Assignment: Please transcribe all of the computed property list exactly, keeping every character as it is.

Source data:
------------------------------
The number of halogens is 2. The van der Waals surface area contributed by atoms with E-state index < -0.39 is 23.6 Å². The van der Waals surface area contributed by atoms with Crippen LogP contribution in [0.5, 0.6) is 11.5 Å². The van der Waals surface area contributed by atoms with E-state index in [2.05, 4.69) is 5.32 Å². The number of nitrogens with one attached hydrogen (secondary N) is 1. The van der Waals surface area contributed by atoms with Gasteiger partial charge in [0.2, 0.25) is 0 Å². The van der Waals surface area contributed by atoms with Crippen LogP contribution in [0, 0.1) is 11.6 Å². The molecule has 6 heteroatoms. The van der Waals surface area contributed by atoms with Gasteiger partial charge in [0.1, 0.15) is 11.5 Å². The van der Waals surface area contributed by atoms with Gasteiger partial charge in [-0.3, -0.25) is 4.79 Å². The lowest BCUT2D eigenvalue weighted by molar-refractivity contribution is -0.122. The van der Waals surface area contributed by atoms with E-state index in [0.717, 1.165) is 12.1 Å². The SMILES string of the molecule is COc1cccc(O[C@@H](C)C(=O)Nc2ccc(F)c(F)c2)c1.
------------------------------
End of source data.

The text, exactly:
The number of halogens is 2. The van der Waals surface area contributed by atoms with E-state index < -0.39 is 23.6 Å². The van der Waals surface area contributed by atoms with Crippen LogP contribution in [0.5, 0.6) is 11.5 Å². The van der Waals surface area contributed by atoms with E-state index in [2.05, 4.69) is 5.32 Å². The number of nitrogens with one attached hydrogen (secondary N) is 1. The van der Waals surface area contributed by atoms with Gasteiger partial charge in [0.2, 0.25) is 0 Å². The van der Waals surface area contributed by atoms with Crippen LogP contribution in [0, 0.1) is 11.6 Å². The molecule has 6 heteroatoms. The van der Waals surface area contributed by atoms with Gasteiger partial charge in [0.1, 0.15) is 11.5 Å². The van der Waals surface area contributed by atoms with Gasteiger partial charge in [-0.3, -0.25) is 4.79 Å². The lowest BCUT2D eigenvalue weighted by molar-refractivity contribution is -0.122. The van der Waals surface area contributed by atoms with E-state index in [0.717, 1.165) is 12.1 Å². The SMILES string of the molecule is COc1cccc(O[C@@H](C)C(=O)Nc2ccc(F)c(F)c2)c1.